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Golden Graham talks with the stars of country music

Becky Hobbs

Interview by Graham Lees

   

Known affectionately as ‘Beckaroo’ by her friends, Becky Hobbs was born in Bartlesville, Oklahoma and started playing the piano at nine years of age, about the same time Becky started making up her own songs, which she found easier that trying to follow the large sheets of music. At age the of fourteen Becky was playing guitar and formed her own band a year later. Becky is one of a kind, a gifted songwriter and talented entertainer. Many artistes have recorded Becky’s songs over the years, including George Jones, Loretta Lynn, Emmylou Harris, Glen Campbell, John Anderson, Janie Fricke, Lacey J. Dalton, Moe Bandy, Alabama, Helen Reddy, Shirley Bassey and the most recent was Ken Mellons with the light hearted ‘Ruba-Dubbin’.

Becky Hobbs has a string of accolades behind her. Becky was voted Most Promising International Act of 1989 in Great Britain. Cashbox magazine voted her Independent Country Music Female of the Year 1994. Airplay International King Eagle Award for both Female Artiste of the Year and Songwriter of the Year 1995. Becky was also Tracker magazine Golden Music Awards Female Artiste of the Year for 1995 & 98.

In March this year I had the greatest of pleasures in talking to Becky about her music and songwriting. Becky Hobbs returns to Britain this year to perform at the 21st anniversary spectacle, at Notts Americana in July 2001.

“I’m so excited to be on the Americana festival, I’ve heard so many great things about it! The Bellamy Brothers are also on there. We’ve worked before with the ‘Bells’ and we love those guys. They’re a riot, they party everywhere they go!” (laughing). 

Becky is no stranger to our shores.

“I played both Wembley and Peterborough Country Music Festivals and had a small tour of England at some of the smaller clubs. The last time I was in England I played the Grantham festival, where I believe some people didn’t get paid. Boy it was a great show for me! I was on RCA for like five minutes and all the RCA people from the US were there and we got a ‘Standing O’. It was an awesome date for me.”

Becky wrote and recorded what must be the greatest tribute song to George Jones, ‘Jones On The Jukebox’ on her critically acclaimed All Keyed Up album in 1988. Becky tells a little about the background to this song.    

“George Jones is absolutely one of my favourites. It was sort of funny though. Growing up in Oklahoma I would listen to rock ‘n’ roll and my mom had some George Jones albums. I used to make fun of my mom for listening to country music. Then years later I moved to Los Angles in the early 70s and I started getting more and more country, adding a pedal steel to my band. My mom got a good chuckle out of that, it was a kinda full circle thing and it took the City of the Angels to find my country roots.”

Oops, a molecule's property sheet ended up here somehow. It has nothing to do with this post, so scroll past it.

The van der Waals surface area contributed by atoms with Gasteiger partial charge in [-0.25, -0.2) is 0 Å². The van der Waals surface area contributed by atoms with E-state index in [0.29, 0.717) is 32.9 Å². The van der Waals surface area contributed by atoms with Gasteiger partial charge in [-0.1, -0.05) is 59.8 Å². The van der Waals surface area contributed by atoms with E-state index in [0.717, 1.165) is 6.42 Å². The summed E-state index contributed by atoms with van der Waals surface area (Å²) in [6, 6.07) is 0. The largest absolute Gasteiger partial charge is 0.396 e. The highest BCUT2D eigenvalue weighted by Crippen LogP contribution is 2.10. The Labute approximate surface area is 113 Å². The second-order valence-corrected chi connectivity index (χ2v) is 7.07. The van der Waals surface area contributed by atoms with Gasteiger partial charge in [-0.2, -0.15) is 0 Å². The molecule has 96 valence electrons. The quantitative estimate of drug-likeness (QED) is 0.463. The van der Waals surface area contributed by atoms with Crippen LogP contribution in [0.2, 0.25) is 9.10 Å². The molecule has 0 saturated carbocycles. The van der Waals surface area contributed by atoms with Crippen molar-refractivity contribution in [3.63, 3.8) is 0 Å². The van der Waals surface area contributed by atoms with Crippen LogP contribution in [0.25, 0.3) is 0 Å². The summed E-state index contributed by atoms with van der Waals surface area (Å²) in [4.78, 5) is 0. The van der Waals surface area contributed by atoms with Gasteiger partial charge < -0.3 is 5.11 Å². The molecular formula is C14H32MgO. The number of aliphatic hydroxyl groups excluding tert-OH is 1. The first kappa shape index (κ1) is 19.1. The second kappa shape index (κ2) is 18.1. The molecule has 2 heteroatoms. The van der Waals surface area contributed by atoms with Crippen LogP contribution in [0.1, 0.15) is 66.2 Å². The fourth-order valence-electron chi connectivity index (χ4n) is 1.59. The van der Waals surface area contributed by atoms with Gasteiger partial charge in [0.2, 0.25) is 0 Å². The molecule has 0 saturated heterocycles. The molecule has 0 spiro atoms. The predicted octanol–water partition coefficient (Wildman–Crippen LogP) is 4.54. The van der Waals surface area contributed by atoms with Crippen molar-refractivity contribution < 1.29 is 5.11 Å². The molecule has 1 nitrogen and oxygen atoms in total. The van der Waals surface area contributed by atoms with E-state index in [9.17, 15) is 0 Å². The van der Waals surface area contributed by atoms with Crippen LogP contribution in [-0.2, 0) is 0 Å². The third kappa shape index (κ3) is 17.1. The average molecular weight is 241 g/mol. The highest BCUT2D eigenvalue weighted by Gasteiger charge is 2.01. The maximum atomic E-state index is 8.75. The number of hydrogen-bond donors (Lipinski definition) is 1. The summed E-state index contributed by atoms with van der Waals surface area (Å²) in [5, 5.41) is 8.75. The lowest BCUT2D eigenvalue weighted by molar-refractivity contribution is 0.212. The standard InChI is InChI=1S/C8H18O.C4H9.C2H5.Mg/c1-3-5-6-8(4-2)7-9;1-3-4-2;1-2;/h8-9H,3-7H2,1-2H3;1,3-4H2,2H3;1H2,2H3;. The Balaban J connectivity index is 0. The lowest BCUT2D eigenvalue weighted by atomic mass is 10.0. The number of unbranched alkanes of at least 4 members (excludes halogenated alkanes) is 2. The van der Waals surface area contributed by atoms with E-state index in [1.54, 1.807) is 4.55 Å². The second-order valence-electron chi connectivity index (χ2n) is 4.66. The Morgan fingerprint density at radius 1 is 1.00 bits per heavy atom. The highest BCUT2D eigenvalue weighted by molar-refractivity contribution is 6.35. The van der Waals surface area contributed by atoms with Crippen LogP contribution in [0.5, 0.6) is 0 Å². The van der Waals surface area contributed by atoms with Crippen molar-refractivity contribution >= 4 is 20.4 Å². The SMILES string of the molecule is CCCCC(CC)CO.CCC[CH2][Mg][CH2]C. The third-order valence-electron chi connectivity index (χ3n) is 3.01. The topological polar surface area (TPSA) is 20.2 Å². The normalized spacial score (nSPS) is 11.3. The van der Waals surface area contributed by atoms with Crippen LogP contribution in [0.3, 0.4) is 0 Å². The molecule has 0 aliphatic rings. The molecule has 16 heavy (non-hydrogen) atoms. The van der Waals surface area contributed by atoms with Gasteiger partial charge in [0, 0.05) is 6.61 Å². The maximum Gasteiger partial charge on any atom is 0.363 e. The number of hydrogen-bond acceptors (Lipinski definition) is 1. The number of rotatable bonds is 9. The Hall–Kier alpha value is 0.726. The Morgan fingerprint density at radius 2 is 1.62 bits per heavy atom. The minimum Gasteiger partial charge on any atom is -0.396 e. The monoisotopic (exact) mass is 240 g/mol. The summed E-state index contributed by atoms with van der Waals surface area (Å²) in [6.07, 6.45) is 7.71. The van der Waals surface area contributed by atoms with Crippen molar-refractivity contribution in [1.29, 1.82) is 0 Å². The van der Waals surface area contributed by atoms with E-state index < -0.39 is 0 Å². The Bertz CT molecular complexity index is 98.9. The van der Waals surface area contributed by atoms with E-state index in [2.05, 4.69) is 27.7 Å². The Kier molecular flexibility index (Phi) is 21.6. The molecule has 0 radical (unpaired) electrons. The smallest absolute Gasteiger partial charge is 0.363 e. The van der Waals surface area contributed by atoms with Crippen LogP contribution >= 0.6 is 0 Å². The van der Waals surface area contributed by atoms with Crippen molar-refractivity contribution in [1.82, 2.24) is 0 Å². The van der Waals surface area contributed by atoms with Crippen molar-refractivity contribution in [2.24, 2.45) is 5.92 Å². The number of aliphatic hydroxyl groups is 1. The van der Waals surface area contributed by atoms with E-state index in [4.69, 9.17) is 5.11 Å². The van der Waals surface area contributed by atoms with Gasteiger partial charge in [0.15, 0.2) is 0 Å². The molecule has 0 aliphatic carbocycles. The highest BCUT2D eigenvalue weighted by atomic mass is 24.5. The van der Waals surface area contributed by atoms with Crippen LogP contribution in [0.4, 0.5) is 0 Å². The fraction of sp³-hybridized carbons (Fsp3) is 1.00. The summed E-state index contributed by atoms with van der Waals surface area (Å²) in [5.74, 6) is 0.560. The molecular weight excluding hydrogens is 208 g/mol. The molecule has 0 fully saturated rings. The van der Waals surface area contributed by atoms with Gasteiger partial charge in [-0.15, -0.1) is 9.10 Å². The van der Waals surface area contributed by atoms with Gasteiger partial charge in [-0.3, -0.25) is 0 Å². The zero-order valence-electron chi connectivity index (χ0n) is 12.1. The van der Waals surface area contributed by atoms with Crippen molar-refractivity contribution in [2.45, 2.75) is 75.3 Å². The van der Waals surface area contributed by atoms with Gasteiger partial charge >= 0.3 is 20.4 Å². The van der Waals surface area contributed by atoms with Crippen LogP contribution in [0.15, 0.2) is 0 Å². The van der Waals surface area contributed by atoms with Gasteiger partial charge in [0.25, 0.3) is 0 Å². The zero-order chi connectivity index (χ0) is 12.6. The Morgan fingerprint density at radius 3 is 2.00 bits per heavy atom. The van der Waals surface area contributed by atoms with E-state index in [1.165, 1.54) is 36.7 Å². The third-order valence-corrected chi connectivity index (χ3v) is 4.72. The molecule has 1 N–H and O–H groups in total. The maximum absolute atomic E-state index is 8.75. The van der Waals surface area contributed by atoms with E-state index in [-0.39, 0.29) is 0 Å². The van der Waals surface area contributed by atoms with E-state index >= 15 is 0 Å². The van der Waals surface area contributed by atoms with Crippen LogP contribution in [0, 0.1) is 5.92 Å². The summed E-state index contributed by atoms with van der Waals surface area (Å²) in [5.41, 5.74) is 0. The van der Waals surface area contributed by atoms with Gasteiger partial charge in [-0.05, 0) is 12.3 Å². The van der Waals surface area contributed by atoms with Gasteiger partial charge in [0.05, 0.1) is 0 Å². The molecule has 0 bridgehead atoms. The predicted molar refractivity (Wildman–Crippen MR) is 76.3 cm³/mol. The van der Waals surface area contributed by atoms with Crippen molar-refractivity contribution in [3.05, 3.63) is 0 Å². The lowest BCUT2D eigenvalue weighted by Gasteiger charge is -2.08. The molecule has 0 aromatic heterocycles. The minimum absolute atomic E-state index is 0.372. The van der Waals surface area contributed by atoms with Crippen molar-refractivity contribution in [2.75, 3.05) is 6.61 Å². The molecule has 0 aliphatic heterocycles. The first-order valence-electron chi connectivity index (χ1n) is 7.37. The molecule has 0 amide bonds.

So what was George’s reaction to the song.

“He loved it. We played it for him backstage at the Opry before it came out and he just loved it. After it came out I ran into him and his wife Nancy at Orlando airport. They came up to me and Nancy said we just love the way you say ‘quarter’ in ‘Jones On The Jukebox’ I said what? She said go on say it, say it, ‘quarter’. So I said quarter and they just laughed and I went wow!! I love George and I got to open several shows for him around that time, He’s just awesome, he’s just a great cat.”

Shirley Bassey recorded one of Becky’s songs and I asked Becky to recount how this came about.

“That was years ago. It was called ‘I’ll Be You’re Audience’ and Helen Reddy recorded the song first in like 1974. Then Shirley Bassey recorded it on her Good  Bad, But Beautiful album and I have also heard that it’s on another of her albums.”

Keeping with Becky’s songwriting, Alabama recorded Becky and Don Goodman’s powerful and beautifully written ‘Angles Amongst Us’. The song was included on both Alabama’s Double Platinum Cheap Seats album and on their Triple Platinum, Greatest Hits Vol.III album, with the number receiving more response form Alabama’s fans than any other song they have recorded. Becky also recorded it on her own 1994 album The Boots I Came To Town In. (on Intersound/Platinum).

“That song has been amazing for us. Every day of my life somebody either calls me, or I run into somebody who tells me how much that song means to them. It is awesome!  Just the week before last (February) Randy Owens sang it at Dale Earnhardt’s funeral. Everyone in this country was such a Dale Earnhardt fan. It’s been used for many charities, from St Jude’s Children’s Research Hospital in Memphis, to donating organs, for Seeing Eye dogs, all kinds of charities. You know, I’ve sung the song at weddings, at funerals it’s just awesome.”

Though not one of Becky’s own songs, her recording of ‘Talk Back Tremblin’ Lips’ on Curb records, did well with the video making #6 on CMT. The song was also a hit for a couple of male artistes.